FIG. 6 illustrates that the primary and secondary chokes 36 and 37 form a supplemental sample holder designated at 45 in FIG. 6 that is adjacent to the waveguide 12 for positioning a reaction vessel in the waveguide 12 such that the contents of such a reaction vessel are exposed to microwaves independent of the antenna, the position of which is indicated in FIG. 6 by the socket 34. Thus, in another aspect, the invention comprises the microwave source 11 and the waveguide 12 connected to the source with the waveguide 12 including a sample holder 45 for positioning a reaction vessel in the waveguide 12 such that the contents of the reaction vessel are exposed to microwaves, along with the socket 34 for positioning an antenna receiver within the waveguide 12. The supplemental sample holder 45 provides an extra degree of flexibility and usefulness to the present invention in that, if desired, single samples can be treated with microwave radiation at the apparatus rather than remote from it.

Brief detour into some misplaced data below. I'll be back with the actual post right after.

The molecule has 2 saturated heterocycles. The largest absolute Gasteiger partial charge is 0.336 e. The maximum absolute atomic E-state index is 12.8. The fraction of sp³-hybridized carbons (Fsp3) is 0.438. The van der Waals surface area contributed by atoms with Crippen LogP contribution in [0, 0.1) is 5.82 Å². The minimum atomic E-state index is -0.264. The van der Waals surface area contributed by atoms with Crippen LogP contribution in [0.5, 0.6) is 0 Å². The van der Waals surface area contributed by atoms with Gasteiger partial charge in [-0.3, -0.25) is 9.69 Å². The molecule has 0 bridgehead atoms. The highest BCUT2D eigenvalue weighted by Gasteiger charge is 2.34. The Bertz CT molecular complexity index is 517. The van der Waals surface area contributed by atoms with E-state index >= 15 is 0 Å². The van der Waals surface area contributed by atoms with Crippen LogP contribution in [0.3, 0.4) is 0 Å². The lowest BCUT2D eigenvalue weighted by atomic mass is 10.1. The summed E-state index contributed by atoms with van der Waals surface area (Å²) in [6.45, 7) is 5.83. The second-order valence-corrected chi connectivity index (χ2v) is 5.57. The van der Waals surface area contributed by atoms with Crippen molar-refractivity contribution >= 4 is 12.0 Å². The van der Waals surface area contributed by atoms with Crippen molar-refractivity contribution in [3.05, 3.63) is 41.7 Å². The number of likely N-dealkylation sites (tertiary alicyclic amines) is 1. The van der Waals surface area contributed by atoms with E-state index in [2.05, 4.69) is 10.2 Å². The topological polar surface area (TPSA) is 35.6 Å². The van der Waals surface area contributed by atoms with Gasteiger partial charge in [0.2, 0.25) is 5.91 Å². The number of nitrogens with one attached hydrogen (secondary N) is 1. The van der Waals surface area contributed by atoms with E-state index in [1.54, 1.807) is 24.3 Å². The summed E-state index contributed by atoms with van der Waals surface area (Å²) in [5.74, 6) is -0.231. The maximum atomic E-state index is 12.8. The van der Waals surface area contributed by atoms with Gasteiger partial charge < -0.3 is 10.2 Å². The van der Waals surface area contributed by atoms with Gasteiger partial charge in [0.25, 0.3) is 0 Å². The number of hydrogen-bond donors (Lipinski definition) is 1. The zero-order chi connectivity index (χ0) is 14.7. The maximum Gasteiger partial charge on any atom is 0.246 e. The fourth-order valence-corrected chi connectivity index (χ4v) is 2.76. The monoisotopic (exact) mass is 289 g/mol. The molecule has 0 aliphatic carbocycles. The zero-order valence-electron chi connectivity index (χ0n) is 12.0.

In preferred embodiments, the sample holder 45 and the socket 34 are arranged along the waveguide 12 in a manner that positions the sample holder 45 between the source 11 and the socket 34. In this manner, the antenna receiver (15 in FIG. 7) does not interfere with the propagation of microwaves between the source 11 and a sample in the sample holder 45. Although the positions could be arranged differently, a receiver in the waveguide could have a tendency to change the propagation mode within the waveguide in a manner that might interfere with the desired or necessary interaction of the microwaves with a sample in the sample holder 45.